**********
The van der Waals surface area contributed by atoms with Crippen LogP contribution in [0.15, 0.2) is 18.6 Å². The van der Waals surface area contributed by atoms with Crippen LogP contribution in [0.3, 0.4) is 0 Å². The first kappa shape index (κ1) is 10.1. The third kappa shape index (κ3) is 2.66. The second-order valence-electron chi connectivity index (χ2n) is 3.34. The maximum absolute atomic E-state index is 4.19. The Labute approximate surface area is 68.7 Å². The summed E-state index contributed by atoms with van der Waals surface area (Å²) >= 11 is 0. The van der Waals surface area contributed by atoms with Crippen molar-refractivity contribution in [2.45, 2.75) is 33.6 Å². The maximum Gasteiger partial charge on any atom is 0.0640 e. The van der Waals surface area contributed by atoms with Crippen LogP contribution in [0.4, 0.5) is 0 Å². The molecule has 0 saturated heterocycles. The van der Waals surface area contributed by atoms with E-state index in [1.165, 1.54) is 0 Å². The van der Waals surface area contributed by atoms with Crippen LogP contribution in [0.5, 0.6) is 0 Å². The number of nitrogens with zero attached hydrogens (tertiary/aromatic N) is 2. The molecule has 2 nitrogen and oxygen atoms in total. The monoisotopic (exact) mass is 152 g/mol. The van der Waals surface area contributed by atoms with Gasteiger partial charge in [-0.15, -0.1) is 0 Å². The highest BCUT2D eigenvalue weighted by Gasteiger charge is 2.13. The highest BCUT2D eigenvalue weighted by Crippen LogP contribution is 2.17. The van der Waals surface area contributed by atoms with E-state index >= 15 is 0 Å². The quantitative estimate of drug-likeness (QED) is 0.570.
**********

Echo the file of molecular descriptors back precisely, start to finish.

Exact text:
The van der Waals surface area contributed by atoms with Crippen LogP contribution in [0.15, 0.2) is 18.6 Å². The van der Waals surface area contributed by atoms with Crippen LogP contribution in [0.3, 0.4) is 0 Å². The first kappa shape index (κ1) is 10.1. The third kappa shape index (κ3) is 2.66. The second-order valence-electron chi connectivity index (χ2n) is 3.34. The maximum absolute atomic E-state index is 4.19. The Labute approximate surface area is 68.7 Å². The summed E-state index contributed by atoms with van der Waals surface area (Å²) >= 11 is 0. The van der Waals surface area contributed by atoms with Crippen molar-refractivity contribution in [2.45, 2.75) is 33.6 Å². The maximum Gasteiger partial charge on any atom is 0.0640 e. The van der Waals surface area contributed by atoms with Crippen LogP contribution in [0.4, 0.5) is 0 Å². The molecule has 0 saturated heterocycles. The van der Waals surface area contributed by atoms with E-state index in [1.165, 1.54) is 0 Å². The van der Waals surface area contributed by atoms with Crippen LogP contribution in [0.5, 0.6) is 0 Å². The number of nitrogens with zero attached hydrogens (tertiary/aromatic N) is 2. The molecule has 2 nitrogen and oxygen atoms in total. The monoisotopic (exact) mass is 152 g/mol. The van der Waals surface area contributed by atoms with Gasteiger partial charge in [-0.15, -0.1) is 0 Å². The highest BCUT2D eigenvalue weighted by Gasteiger charge is 2.13. The highest BCUT2D eigenvalue weighted by Crippen LogP contribution is 2.17. The van der Waals surface area contributed by atoms with E-state index >= 15 is 0 Å². The quantitative estimate of drug-likeness (QED) is 0.570.